Tuesday, January 8, 2008
Filling the Graves, or, The End of the Iliad
Abraham and Torok observe that the melancholic often imagines the lost object feeling the pain that she or he actually feels because of the loss of object: the melancholic “pretend[s] that the suffering is not an injury to the subject but instead a loss sustained by the lost object” (Abraham and Torok, “Mourning or Melancholia,” The Shell and the Kernel [U of Chicago P , 1998], 127). Maybe unexpectedly, this is one of the most intuitive, easily exemplified points in psychoanalytic literature. The lover imagines her ex to be suffering terribly, to be unable to bear the information that she has a new lover, but in keeping this secret, it’s she who shields herself from the finality of the loss of the former lover. (Dean Wareham, who’s tough on erotic illusions, may be getting at this when he suggests instead that “the lost glove is happy.”) The most spectacular example of Abraham and Torok’s ”endopsychic encryption” is Achilles in the madness of non-mourning, who insists at one point that he cannot give up Hector’s body because if he did, Patroclus would be angry. It takes a while for the magnitude of the distortion to sink in: Achilles, the paragon of outsized rage, who has been dragging Hector’s corpse around for days, claims that the problem is that Patroclus, who is dead, might get angry. Achilles comes out of it through a radically banal series of maneuvers whose main function is to get Achilles to acknowledge his, and Patroclus’s, place in an economy of substitutions in which Priam, representing outside interests, also participates. Priam quantifies Achilles’s grief and his own in the ransom of “gifts beyond number” that he is willing to pay for Hector’s body (XXIV:504), and by the way reminds Achilles that he has a dead father as well as a dead companion, so that “"Achilleus wept now for his own father, now again for Patroklos" (510-511). Achilles accepts the ransom by promising himself to "give [Patroklos his] share of the spoils" (595). Under the safe pretext of service, however, the subject being served slips from the the dead to the living body. Achilles eats again instead of being “eaten out” from within by Patroclus; and Abraham and Torok’s “false I,” able to speak only in the borrowed voice of the dead, is exchanged for one that takes up its “divine right” to live (“The Lost Object—Me,” The Shell and the Kernel 155-56). Simone Weil and Sharon Cameron in her essay on Weil comment that The Iliad treats bodies as flesh and parts subject first and last to the laws of physics. Their writings (Cameron’s essay intensifies Weil’s) point to an unspoken connection between positivism and the prosaic procedures of funerary rites: in both, necessities are separated from desires, not so that we should give up desires, but so that they could be recognized as desires, stripped from the facts in which mourners attempt to conceal them. In the interlocking structure of Book XXIV, a direct barter in losses is the only thing that interrupts the killing. The soft, suspensive ending of the poem seems to drift off in the preparations for Hector's funeral. The Trojans have a truce of a limited number of days to perform these, then it''ll be back to the business of their annihilation, but the poem never goes back. (Aesthetic suspension? There's a fantasy that as long as one is writing or reading or reciting a poem, one isn't doing something else, such as hurting or being hurt.) Mourning without end, here, though, looks less like melancholy circulation than like the infinity of desires imprisoned by melancholy and liberated by mourning, as though contact with those desires and war were incompatible.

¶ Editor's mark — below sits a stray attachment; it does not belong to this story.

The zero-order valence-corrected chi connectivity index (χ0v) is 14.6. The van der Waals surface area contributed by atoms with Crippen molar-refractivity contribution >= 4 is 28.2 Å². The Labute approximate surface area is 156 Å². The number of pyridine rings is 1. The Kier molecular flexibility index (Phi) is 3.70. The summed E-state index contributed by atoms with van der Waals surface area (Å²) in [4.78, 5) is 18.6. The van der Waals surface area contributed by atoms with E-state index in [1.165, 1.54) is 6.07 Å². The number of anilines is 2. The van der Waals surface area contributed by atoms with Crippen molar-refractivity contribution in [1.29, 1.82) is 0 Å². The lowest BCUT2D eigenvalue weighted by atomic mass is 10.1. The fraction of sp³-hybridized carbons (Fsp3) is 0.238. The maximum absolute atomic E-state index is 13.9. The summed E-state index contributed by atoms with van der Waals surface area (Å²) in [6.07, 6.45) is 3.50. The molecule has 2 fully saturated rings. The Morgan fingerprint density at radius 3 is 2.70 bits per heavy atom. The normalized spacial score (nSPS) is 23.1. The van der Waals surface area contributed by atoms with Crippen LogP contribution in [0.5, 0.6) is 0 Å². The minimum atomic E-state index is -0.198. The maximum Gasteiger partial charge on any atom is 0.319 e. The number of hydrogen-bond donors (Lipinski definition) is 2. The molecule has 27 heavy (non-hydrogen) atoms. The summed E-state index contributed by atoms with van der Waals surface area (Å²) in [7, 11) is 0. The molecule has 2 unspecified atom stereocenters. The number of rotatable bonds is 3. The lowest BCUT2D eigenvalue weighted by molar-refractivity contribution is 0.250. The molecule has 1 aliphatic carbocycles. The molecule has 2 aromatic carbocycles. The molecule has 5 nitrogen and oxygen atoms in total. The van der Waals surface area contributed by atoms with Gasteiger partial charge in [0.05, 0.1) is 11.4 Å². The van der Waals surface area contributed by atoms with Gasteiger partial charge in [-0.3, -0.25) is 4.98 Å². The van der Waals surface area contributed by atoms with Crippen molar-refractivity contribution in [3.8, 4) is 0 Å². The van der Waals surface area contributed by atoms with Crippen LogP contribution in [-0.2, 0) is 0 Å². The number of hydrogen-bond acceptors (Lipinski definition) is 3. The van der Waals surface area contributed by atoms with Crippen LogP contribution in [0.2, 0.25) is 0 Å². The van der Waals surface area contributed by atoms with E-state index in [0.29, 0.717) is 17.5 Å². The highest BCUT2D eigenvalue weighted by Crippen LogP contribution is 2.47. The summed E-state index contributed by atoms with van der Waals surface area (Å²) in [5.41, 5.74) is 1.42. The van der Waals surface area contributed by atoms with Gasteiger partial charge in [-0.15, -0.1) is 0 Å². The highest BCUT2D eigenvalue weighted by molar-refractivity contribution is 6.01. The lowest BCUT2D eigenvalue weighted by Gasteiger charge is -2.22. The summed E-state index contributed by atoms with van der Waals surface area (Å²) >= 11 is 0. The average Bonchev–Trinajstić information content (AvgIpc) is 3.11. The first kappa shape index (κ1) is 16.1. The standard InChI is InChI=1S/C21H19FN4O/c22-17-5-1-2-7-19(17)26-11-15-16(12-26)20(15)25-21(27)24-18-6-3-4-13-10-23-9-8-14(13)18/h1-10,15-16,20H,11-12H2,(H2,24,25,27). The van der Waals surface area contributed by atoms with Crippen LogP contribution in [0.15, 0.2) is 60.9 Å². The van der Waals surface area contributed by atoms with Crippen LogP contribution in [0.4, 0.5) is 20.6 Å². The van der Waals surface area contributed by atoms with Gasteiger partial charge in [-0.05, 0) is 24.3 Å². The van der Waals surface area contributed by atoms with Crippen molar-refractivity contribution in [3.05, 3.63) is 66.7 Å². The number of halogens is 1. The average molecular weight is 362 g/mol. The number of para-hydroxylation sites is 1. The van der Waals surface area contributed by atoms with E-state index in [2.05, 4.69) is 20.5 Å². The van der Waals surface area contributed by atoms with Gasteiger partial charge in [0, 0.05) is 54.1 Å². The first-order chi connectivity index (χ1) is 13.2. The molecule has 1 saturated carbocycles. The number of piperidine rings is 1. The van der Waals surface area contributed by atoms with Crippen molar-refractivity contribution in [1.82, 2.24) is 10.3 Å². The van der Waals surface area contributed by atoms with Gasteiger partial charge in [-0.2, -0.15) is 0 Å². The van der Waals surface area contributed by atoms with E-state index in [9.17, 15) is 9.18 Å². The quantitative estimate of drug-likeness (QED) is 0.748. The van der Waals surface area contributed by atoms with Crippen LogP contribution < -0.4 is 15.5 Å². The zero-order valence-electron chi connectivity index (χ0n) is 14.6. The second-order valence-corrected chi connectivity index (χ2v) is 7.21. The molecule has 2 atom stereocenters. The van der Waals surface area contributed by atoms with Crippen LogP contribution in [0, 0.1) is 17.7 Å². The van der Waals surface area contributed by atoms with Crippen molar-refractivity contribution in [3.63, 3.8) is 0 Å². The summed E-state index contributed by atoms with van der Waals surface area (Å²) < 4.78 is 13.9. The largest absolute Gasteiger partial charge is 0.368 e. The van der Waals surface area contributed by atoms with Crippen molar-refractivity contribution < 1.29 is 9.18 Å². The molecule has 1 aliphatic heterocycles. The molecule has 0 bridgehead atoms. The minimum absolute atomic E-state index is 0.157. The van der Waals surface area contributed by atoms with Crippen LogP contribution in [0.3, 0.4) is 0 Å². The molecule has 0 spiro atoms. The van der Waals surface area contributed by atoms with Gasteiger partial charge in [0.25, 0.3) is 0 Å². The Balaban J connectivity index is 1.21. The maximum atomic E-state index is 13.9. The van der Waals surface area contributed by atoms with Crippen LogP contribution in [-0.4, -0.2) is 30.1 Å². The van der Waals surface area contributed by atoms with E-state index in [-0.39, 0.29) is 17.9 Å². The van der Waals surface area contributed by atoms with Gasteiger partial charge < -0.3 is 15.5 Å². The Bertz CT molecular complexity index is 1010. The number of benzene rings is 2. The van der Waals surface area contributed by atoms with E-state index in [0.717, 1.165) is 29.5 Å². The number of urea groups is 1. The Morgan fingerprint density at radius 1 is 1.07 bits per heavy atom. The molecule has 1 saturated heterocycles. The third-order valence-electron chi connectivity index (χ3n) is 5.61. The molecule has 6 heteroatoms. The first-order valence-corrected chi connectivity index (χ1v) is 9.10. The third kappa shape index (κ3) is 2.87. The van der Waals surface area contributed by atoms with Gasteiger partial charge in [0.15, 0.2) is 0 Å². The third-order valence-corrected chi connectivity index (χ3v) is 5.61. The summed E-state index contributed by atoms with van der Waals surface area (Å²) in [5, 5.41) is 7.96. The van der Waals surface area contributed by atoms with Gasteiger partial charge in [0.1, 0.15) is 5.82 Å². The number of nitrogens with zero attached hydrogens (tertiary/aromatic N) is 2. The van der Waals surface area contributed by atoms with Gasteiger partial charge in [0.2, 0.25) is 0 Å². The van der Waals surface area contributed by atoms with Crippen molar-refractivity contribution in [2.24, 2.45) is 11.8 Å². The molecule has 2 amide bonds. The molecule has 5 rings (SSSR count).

Acknowledgment: still spring 2005 (SK, TT, JN), also winter 2006
Image: Cy Twombly, Synopsis of a Battle, 1968